Rosuvastatin (Crestor from AstraZeneca) significantly reduced the occurrence of symptomatic venous thromboembolism (VTE) in the atria of apparently healthy persons, according to a sub-study of the JUPITER trial published in the April 30 issue of the New England Journal of Medicine.
Robert J. Glynn, ScD, from the division of medicine at Brigham and Women's Hospital, Harvard Medical School in Boston, and colleagues randomly assigned 17,802 apparently healthy men and women with both LDL cholesterol levels of less than 130 mg per deciliter and high-sensitivity C-reactive protein levels of 2 mg per liter or higher to receive rosuvastatin, 20 mg per day, or placebo. They followed participants for the first occurrence of pulmonary embolism or deep vein thrombosis and performed analyses of the data on an intention-to-treat basis.
During a median follow-up period of 1.9 years, the researchers reported that symptomatic VTE occurred in 94 participants: 34 in the rosuvastatin group and 60 in the placebo group. The rates of VTE were 0.18 and 0.32 event per 100 person-years of follow-up in the rosuvastatin and placebo groups, respectively; the corresponding rates for unprovoked VTE (i.e., occurring in the absence of a known malignant condition, trauma, hospitalization or surgery) were 0.10 and 0.17 and for provoked venous thromboembolism (i.e., occurring in patients with cancer or during or shortly after trauma, hospitalization, or surgery), 0.08 and 0.16.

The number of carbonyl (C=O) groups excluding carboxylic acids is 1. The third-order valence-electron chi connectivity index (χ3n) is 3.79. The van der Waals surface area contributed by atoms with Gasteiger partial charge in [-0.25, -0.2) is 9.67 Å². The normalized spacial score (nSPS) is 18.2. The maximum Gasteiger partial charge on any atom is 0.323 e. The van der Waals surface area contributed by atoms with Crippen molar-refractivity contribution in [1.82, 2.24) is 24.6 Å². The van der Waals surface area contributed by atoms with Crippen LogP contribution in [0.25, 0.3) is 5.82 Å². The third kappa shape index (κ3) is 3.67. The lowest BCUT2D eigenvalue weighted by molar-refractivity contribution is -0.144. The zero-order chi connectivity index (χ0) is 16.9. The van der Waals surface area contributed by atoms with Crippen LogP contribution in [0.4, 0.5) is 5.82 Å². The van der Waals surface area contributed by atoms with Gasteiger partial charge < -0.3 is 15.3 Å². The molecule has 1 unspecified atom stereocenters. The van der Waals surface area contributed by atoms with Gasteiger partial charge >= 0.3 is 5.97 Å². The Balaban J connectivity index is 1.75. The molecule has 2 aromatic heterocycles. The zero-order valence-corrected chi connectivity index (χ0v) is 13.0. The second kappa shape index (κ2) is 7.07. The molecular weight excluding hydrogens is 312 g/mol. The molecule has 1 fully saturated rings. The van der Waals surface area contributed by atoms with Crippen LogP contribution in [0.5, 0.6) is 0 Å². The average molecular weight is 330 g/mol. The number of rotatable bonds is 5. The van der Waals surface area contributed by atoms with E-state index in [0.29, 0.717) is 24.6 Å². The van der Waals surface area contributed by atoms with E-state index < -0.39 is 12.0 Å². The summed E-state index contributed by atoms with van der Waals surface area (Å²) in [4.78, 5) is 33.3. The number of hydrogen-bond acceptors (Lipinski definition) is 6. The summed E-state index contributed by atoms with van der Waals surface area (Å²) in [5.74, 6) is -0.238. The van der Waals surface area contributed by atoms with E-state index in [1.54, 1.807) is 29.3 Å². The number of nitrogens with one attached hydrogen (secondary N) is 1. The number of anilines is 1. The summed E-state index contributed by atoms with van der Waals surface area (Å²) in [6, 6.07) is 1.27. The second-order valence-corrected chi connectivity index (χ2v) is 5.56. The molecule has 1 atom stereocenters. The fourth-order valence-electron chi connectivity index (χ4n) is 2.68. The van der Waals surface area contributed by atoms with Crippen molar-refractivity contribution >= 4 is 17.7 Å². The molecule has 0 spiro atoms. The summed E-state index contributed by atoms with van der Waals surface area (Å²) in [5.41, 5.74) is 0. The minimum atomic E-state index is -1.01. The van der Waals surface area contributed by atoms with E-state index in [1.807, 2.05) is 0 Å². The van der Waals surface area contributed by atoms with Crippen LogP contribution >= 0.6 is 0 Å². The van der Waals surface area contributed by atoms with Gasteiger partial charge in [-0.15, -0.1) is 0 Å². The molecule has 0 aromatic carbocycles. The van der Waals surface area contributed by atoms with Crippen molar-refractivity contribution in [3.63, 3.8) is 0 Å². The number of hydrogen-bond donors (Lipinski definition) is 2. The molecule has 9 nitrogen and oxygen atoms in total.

They said that the rates of pulmonary embolism were 0.09 in the rosuvastatin group and 0.12 in the placebo group, whereas the rates of deep vein thrombosis only were 0.09 and 0.20, respectively. They observed consistent effects in all the sub-groups examined. No significant differences were seen between treatment groups in the rates of bleeding episodes.
According to the authors, "VTE is common, difficult to diagnose and costly to treat, and it frequently results in venous insufficiency and chronic thromboembolic pulmonary hypertension; preventive strategies that have acceptable costs and side effects are therefore needed. The frequency of VTE among the participants in JUPITER-94 observed cases-was similar to that of fatal or nonfatal stroke (97 cases) and of fatal or nonfatal MI (99 cases)."
Based on their findings, Glynn and colleagues concluded that widening the goal of treatment to include prevention of VTE and death, in addition to arterial thrombosis, increases the estimated benefit of statin use.
The study was supported primarily by AstraZeneca and also by a grant from the National Institute on Aging.